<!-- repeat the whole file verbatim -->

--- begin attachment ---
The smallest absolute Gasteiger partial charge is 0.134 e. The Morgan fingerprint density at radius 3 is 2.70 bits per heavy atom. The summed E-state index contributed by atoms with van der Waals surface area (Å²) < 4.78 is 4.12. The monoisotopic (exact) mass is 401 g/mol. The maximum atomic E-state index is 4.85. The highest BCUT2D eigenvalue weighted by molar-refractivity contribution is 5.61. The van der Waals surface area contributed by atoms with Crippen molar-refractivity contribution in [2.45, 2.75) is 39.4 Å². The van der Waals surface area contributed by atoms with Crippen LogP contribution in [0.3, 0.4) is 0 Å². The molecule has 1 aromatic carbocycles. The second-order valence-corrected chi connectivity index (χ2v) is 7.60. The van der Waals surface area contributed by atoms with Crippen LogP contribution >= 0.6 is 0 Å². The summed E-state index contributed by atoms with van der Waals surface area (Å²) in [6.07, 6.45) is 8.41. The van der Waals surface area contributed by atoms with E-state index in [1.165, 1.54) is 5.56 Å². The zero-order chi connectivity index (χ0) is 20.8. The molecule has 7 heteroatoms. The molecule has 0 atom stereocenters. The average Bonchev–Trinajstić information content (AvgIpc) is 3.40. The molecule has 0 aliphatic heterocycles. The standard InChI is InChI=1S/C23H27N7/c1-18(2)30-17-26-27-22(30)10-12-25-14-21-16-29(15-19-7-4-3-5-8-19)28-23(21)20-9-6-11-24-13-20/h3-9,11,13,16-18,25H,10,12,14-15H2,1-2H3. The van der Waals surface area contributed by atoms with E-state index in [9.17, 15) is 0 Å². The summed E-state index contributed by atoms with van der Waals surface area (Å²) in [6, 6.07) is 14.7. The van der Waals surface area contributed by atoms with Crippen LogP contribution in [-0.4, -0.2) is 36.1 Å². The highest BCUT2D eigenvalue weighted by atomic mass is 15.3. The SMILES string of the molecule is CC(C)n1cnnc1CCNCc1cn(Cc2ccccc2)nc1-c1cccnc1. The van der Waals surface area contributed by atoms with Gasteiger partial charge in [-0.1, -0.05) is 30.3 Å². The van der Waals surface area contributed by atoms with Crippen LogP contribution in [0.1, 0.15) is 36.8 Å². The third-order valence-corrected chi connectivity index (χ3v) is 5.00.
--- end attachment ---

The smallest absolute Gasteiger partial charge is 0.134 e. The Morgan fingerprint density at radius 3 is 2.70 bits per heavy atom. The summed E-state index contributed by atoms with van der Waals surface area (Å²) < 4.78 is 4.12. The monoisotopic (exact) mass is 401 g/mol. The maximum atomic E-state index is 4.85. The highest BCUT2D eigenvalue weighted by molar-refractivity contribution is 5.61. The van der Waals surface area contributed by atoms with Crippen molar-refractivity contribution in [2.45, 2.75) is 39.4 Å². The van der Waals surface area contributed by atoms with Crippen LogP contribution in [0.3, 0.4) is 0 Å². The molecule has 1 aromatic carbocycles. The second-order valence-corrected chi connectivity index (χ2v) is 7.60. The van der Waals surface area contributed by atoms with Crippen LogP contribution >= 0.6 is 0 Å². The summed E-state index contributed by atoms with van der Waals surface area (Å²) in [6.07, 6.45) is 8.41. The van der Waals surface area contributed by atoms with E-state index in [1.165, 1.54) is 5.56 Å². The zero-order chi connectivity index (χ0) is 20.8. The molecule has 7 heteroatoms. The molecule has 0 atom stereocenters. The average Bonchev–Trinajstić information content (AvgIpc) is 3.40. The molecule has 0 aliphatic heterocycles. The standard InChI is InChI=1S/C23H27N7/c1-18(2)30-17-26-27-22(30)10-12-25-14-21-16-29(15-19-7-4-3-5-8-19)28-23(21)20-9-6-11-24-13-20/h3-9,11,13,16-18,25H,10,12,14-15H2,1-2H3. The van der Waals surface area contributed by atoms with E-state index in [9.17, 15) is 0 Å². The summed E-state index contributed by atoms with van der Waals surface area (Å²) in [6, 6.07) is 14.7. The van der Waals surface area contributed by atoms with Crippen LogP contribution in [-0.4, -0.2) is 36.1 Å². The highest BCUT2D eigenvalue weighted by atomic mass is 15.3. The SMILES string of the molecule is CC(C)n1cnnc1CCNCc1cn(Cc2ccccc2)nc1-c1cccnc1. The van der Waals surface area contributed by atoms with Gasteiger partial charge in [-0.1, -0.05) is 30.3 Å². The van der Waals surface area contributed by atoms with Crippen LogP contribution in [0.1, 0.15) is 36.8 Å². The third-order valence-corrected chi connectivity index (χ3v) is 5.00.